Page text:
... where usergroups.user_id=users.user_id

Unless I am missing something, because you are doing a cross join between users and usergroups. It would help us a whole bunch, if you listed the columns in each of your tables.

share|improve this answer
3  
I would start with being ANSI-compliant and writing out your joins instead of using the , notation. –  Brad Oct 14 '10 at 18:29

I'll go out on a limb a bit and assume there is a relationship between users and usergroups. You'd then write your query like this:

SELECT *
    FROM users as usrs
        INNER JOIN usergroups as groups1
            ON usrs.GroupID = groups1.GroupID
    WHERE (groups1.user_group_id = 1 AND usrs.email LIKE '%.edu')
        OR groups1.user_group_id = 2
share|improve this answer

Fix your JOINs.

You are always returning every row from users (ignore email filter for now) once for every row in usergroups because you have no JOIN, no matter what group they belong to. You have a simple cross join/cartesian product.

Then, use UNION or UNION ALL to remove the OR. Or leave the OR in place.

 SELECT *
  FROM
     users as usrs
     JOIN
     usergroups as groups1 ON usrs.foo = groups1.foo
 WHERE
    groups1s.user_group_id = 1 AND users.email LIKE '%.edu'
UNION --maybe UNION ALL
SELECT *
  FROM
     users as usrs
     JOIN
     usergroups as group2  ON  usrs.foo = groups2.foo
WHERE
     groups2.user_group_id = 2
share|improve this answer

I don't see anything wrong with your latest edit with the joins in place. You could do a Union but I think that'd be uglier imo.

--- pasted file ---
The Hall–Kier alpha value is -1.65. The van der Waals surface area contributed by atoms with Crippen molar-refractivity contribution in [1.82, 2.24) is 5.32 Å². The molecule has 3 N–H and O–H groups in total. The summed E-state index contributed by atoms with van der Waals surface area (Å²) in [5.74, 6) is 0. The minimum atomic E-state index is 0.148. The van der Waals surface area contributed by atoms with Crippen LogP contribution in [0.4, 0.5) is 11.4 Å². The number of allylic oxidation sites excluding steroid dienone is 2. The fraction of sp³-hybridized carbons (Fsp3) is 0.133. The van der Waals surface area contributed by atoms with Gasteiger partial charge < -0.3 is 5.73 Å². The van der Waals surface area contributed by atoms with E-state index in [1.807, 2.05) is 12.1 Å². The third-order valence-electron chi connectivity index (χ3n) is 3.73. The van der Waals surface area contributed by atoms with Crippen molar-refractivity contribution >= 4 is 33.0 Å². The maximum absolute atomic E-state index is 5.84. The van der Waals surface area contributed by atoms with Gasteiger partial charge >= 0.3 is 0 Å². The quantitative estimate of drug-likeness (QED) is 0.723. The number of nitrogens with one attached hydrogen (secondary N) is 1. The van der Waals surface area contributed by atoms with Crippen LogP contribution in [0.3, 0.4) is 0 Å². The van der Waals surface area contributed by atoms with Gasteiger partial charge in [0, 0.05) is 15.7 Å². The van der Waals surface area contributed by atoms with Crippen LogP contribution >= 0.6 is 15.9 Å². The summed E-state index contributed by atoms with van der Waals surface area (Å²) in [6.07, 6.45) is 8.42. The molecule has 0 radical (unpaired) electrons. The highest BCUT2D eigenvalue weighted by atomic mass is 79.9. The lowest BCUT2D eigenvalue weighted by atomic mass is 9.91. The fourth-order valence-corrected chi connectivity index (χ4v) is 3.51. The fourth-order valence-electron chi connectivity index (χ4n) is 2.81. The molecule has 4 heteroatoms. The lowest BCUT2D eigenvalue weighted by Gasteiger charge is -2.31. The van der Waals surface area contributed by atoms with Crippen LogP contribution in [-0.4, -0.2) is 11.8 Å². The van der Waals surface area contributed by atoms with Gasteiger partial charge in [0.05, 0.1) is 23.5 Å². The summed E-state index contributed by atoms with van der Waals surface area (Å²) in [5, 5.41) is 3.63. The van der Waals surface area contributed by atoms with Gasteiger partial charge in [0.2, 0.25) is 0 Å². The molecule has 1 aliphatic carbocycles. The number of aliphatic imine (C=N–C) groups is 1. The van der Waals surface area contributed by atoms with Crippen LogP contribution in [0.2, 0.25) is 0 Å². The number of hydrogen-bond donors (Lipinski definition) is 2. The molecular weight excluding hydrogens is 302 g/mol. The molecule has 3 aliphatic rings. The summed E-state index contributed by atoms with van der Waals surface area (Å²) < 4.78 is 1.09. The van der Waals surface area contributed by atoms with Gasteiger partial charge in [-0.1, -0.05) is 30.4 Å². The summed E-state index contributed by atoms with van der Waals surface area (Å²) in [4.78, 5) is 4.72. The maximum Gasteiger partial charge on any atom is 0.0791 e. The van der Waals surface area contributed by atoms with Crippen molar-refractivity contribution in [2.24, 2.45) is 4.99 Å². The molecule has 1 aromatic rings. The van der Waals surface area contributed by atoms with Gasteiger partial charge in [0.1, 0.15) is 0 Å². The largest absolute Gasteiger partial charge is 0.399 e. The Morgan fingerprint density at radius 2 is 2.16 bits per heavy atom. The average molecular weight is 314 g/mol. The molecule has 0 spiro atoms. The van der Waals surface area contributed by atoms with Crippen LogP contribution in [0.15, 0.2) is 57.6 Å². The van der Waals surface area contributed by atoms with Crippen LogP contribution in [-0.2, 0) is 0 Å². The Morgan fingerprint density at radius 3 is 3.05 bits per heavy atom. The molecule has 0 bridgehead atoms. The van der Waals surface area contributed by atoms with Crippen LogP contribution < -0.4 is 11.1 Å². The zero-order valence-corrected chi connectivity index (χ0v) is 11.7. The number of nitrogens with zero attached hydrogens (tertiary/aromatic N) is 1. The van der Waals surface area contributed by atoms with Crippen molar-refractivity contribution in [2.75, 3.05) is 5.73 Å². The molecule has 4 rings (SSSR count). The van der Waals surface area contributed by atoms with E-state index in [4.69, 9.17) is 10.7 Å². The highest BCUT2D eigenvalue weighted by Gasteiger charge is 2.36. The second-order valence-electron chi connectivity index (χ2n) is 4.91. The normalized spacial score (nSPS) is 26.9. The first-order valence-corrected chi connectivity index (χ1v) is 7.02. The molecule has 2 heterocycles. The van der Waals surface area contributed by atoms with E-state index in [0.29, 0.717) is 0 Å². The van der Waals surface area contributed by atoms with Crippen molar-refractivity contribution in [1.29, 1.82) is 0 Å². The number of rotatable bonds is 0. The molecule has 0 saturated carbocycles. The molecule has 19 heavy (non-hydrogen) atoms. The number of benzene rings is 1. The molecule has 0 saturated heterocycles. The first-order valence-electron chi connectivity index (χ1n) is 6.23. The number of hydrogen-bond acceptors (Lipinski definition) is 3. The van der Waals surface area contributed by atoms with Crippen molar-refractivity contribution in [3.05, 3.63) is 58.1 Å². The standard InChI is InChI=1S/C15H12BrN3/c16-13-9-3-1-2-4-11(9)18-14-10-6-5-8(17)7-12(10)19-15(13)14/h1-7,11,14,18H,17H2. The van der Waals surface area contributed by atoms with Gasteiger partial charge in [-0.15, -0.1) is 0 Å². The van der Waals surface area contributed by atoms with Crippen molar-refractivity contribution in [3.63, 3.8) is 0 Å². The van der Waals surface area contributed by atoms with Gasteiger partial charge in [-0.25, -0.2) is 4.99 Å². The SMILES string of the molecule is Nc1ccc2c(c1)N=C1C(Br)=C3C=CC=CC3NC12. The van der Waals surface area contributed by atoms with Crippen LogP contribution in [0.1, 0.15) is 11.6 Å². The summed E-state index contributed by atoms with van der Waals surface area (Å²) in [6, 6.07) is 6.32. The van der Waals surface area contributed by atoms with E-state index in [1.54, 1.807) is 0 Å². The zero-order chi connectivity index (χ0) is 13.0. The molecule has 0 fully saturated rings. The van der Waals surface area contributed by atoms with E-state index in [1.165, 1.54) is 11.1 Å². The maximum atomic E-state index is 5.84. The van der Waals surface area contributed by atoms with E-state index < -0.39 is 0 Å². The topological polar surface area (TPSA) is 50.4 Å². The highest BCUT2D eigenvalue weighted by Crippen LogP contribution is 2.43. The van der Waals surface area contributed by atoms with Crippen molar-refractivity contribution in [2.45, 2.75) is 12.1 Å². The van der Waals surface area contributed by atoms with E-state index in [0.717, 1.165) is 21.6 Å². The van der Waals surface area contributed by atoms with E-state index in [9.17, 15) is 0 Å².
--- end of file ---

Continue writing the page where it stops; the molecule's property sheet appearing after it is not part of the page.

share|improve this answer

Going off of what Michael Goldshteyn said about re-writing it using JOINS, and Joe Stefnelli's comment about the cross join, your initial query, rewritten, would be:

SELECT *
FROM users 
JOIN user_groups ON users.user_group_id = user_groups.user_group_id
WHERE users.email LIKE '%.edu'
AND user_groups.user_group_id = 1

Adding the second group would result in this:

SELECT *
FROM users AS users
JOIN user_groups AS user_groups ON users.user_group_id = user_groups_1.user_group_id
WHERE ( ( users.email LIKE '%.edu' AND user_groups_1.user_group_id = 1 )
        OR user_groups_2.user_group_id = 2 ) 

Or you could even do a union (personally I wouldn't do this):

SELECT *
FROM users AS users_1 
JOIN user_groups AS user_groups_1 ON users_1.user_group_id = user_groups_1.user_group_id
WHERE users_1.email LIKE '%.edu'
AND user_groups_1.user_group_id = 1
UNION
SELECT *
FROM users AS users_2
JOIN user_groups AS user_groups_2 ON users_2.user_group_id = user_groups_2.user_group_id
AND user_groups_2.user_group_id = 2
share|improve this answer

Optimizing the Query.

For large tables (maybe this is not the case) you should think on performance penalties your query might have. So I prefer the following approach: first I select into some temporary table the rows I'm going to work with, next I delete the rows I don't need, finally I select the result set and delete objects in memory. Note: This query uses Transact SQL.

select u.*, g.user_group_id into #TEMP from users u, usergroups g where u.group_id = g.group_id and g.user_group_id in (1,2) 
delete from #TEMP where user_group_id = 1 and email not like '%.edu'
select * from #TEMP
drop table #TEMP
share|improve this answer